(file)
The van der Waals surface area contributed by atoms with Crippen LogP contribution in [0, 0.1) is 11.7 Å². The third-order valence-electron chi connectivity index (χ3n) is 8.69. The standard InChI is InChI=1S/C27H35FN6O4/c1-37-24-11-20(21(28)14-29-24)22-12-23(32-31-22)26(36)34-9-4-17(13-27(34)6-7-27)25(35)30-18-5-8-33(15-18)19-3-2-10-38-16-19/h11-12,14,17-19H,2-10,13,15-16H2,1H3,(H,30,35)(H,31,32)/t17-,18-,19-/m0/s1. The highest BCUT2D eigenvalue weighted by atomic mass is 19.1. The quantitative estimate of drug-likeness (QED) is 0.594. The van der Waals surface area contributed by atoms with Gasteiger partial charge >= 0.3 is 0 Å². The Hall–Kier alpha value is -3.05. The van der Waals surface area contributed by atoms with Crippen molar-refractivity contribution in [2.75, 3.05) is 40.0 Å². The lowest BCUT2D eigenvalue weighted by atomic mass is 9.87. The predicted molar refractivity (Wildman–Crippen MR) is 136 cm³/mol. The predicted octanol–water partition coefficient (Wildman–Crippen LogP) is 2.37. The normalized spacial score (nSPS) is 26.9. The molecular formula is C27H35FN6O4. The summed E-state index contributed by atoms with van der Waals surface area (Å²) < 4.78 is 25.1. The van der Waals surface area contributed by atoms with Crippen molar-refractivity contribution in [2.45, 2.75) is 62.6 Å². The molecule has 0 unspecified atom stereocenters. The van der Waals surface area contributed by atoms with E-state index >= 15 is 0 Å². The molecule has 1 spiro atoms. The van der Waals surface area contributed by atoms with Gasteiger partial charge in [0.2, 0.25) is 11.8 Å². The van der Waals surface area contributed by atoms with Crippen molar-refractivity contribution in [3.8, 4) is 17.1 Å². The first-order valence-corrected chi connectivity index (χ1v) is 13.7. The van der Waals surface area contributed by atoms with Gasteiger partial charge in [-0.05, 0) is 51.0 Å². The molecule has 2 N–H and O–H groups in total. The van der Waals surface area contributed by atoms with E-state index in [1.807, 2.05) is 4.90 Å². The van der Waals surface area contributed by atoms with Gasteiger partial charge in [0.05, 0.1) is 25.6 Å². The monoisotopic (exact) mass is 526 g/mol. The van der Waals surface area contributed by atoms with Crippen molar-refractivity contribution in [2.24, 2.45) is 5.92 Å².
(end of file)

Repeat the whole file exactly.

The van der Waals surface area contributed by atoms with Crippen LogP contribution in [0, 0.1) is 11.7 Å². The third-order valence-electron chi connectivity index (χ3n) is 8.69. The standard InChI is InChI=1S/C27H35FN6O4/c1-37-24-11-20(21(28)14-29-24)22-12-23(32-31-22)26(36)34-9-4-17(13-27(34)6-7-27)25(35)30-18-5-8-33(15-18)19-3-2-10-38-16-19/h11-12,14,17-19H,2-10,13,15-16H2,1H3,(H,30,35)(H,31,32)/t17-,18-,19-/m0/s1. The highest BCUT2D eigenvalue weighted by atomic mass is 19.1. The quantitative estimate of drug-likeness (QED) is 0.594. The van der Waals surface area contributed by atoms with Gasteiger partial charge >= 0.3 is 0 Å². The Hall–Kier alpha value is -3.05. The van der Waals surface area contributed by atoms with Crippen molar-refractivity contribution in [2.75, 3.05) is 40.0 Å². The lowest BCUT2D eigenvalue weighted by atomic mass is 9.87. The predicted molar refractivity (Wildman–Crippen MR) is 136 cm³/mol. The predicted octanol–water partition coefficient (Wildman–Crippen LogP) is 2.37. The normalized spacial score (nSPS) is 26.9. The molecular formula is C27H35FN6O4. The summed E-state index contributed by atoms with van der Waals surface area (Å²) < 4.78 is 25.1. The van der Waals surface area contributed by atoms with Crippen molar-refractivity contribution in [2.45, 2.75) is 62.6 Å². The molecule has 0 unspecified atom stereocenters. The van der Waals surface area contributed by atoms with E-state index >= 15 is 0 Å². The molecule has 1 spiro atoms. The van der Waals surface area contributed by atoms with Gasteiger partial charge in [0.2, 0.25) is 11.8 Å². The van der Waals surface area contributed by atoms with Crippen molar-refractivity contribution in [3.8, 4) is 17.1 Å². The first-order valence-corrected chi connectivity index (χ1v) is 13.7. The van der Waals surface area contributed by atoms with Gasteiger partial charge in [-0.05, 0) is 51.0 Å². The molecule has 2 N–H and O–H groups in total. The van der Waals surface area contributed by atoms with E-state index in [1.807, 2.05) is 4.90 Å². The van der Waals surface area contributed by atoms with Gasteiger partial charge in [0.05, 0.1) is 25.6 Å². The monoisotopic (exact) mass is 526 g/mol. The van der Waals surface area contributed by atoms with Crippen molar-refractivity contribution in [2.24, 2.45) is 5.92 Å².